We use the variance of $\widehat{h}_n$ as our aggregation metric. Hovmöller plots of $\widehat{h}_n$ are shown in Figure 1 for each of our SSTs. In these plots, $\widehat{h}_n$ is averaged along the short axis of our domains. The plots show how initially randomly-distributed convection organises into bands which expand until the point where there are 4 to 5 quasi-stationary bands of moist convective regions separated by dry subsiding regions. This demonstrates that once our domains become fully-aggregated, the degree of aggregation appears similar. Figure 2a shows time series of each of the variance of $\widehat{h}_n$, and shows that the variance of non-normalised $\widehat{h}_n$ is ~4 times greater for our 305 K simulations compared to our 295 K simulation. Figure 2b shows time series of the variance of $\widehat{h}_n$. From this, we can see the convection aggregates faster as SST increases, yet the degree of aggregation remains similar via this metric once the convection is fully aggregated. Values of $\widehat{h}_n$ variance around 10-4 or lower correspond to randomly scattered convection, whereas values greater that 10-3 are associated with strongly aggregated convection.

To understand the processes contributing to aggregation, we have to look to Equation 1. We mainly focus on the two radiative terms on the right hand side. The terms show that regions in which the radiative anomalies and the $\widehat{h}_n$ anomalies have the same sign contribute to aggregation. We can start to get an intuitive understanding of this concept by looking at maps of these variables. Figure 3b-d show maps of $\widehat{h'}_n$, $LW'$ and $SW'$. We can see $SW'$ and $\widehat{h'}$ are closely correlated since $SW'$ is mainly determined by the shortwave absorption by water vapour. Clouds have little effect on the shortwave heating rates, with ~90% of the shortwave heating rate in cloudy regions being due to absorption by water vapour. $LW'$ is closely linked to cloud condensed water path (Figure 3a). This is because the majority of our clouds are high-topped clouds which, due to their cold cloud tops, are able to prevent longwave radiation escaping to space, so they are associated with positive longwave heating anomalies.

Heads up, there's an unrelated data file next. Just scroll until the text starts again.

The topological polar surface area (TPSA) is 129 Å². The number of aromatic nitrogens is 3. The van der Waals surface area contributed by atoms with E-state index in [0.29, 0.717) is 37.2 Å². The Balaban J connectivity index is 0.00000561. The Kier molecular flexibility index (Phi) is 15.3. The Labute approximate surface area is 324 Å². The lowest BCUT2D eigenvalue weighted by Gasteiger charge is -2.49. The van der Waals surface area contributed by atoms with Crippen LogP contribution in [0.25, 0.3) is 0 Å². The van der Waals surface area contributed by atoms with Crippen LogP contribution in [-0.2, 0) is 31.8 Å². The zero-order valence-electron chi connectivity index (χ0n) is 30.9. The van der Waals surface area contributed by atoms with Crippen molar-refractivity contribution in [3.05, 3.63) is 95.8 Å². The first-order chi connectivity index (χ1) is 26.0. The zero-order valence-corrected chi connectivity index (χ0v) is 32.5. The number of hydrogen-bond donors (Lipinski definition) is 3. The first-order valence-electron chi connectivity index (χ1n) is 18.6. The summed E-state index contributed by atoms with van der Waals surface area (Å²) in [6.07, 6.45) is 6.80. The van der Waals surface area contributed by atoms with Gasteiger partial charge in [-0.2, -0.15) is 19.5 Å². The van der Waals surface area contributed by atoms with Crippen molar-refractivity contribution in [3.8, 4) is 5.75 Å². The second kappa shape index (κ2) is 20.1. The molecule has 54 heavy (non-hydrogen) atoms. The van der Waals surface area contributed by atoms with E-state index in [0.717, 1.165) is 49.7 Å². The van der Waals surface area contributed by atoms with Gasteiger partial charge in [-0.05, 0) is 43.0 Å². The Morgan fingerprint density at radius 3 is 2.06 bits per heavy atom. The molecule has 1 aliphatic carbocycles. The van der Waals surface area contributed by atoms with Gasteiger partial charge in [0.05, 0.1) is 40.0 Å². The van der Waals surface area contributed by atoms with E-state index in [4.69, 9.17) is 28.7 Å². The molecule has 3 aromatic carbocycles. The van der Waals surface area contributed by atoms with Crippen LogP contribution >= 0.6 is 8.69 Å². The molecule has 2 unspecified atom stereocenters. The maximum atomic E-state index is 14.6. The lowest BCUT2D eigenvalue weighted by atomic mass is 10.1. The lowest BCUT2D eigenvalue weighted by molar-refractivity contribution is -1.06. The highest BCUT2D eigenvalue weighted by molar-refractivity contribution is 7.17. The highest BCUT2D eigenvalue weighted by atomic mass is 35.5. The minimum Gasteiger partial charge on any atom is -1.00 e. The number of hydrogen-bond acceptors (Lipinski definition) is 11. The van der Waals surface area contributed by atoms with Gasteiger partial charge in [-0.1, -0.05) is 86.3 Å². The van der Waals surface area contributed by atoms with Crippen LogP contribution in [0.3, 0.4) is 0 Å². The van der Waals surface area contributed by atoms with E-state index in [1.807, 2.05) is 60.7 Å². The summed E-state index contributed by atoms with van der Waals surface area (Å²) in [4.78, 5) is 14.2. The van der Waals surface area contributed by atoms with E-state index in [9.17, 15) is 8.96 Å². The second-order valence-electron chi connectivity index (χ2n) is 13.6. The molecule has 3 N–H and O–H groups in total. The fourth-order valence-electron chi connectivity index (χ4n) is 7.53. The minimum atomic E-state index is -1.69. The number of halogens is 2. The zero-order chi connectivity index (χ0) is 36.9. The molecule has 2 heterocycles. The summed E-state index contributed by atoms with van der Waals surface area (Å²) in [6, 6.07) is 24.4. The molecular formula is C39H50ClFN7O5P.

The sensitivity of the budget terms to both aggregation and SST can be seen in Figure 4. This figure is made by creating 50 bins of $\widehat{h}_n$ variance and then averaging the budget terms in space and time for each bin and for each SST. Where the terms are positive, they are helping to increase aggregation. Where they are negative, the terms are opposing aggregation. The terms tend to increase in magnitude since every term has $\widehat{h'}_n$ as a factor, which increases with aggregation by definition.

In general, we find the longwave term is the dominant driver of aggregation, being insensitive to SST during the growth phase of aggregation. Once the aggregation is mature, the longwave term remains the dominant maintainer of aggregation, however its contribution to aggregation maintenance decreases with SST. The shortwave term is initially small at early times but becomes a key maintainer of aggregation within highly-aggregated environments. This is because humidity variations are initially small, so there is little variation in shortwave heating. Once the convection is aggregated, moist regions are very moist and dry regions are very dry, so there is a large difference in shortwave heating between moist and dry regions. The variations in shortwave heating remain very similar with SST, meaning shortwave heating anomalies contribute the same amount to non-normalised $\widehat{h}$ variance. Therefore, shortwave heating contributes less to aggregation at higher SSTs because they contribute to a smaller fraction of $\widehat{h}$ anomalies. The radiative terms are balanced by the surface flux term (negative because there is greater evaporation in dry regions) and the advection term (negative because circulations tend to smooth out $\widehat{h'}_n$ gradients). The decrease in the magnitude of the radiative terms with SST is balanced by the surface flux and advection terms becoming more positive with SST.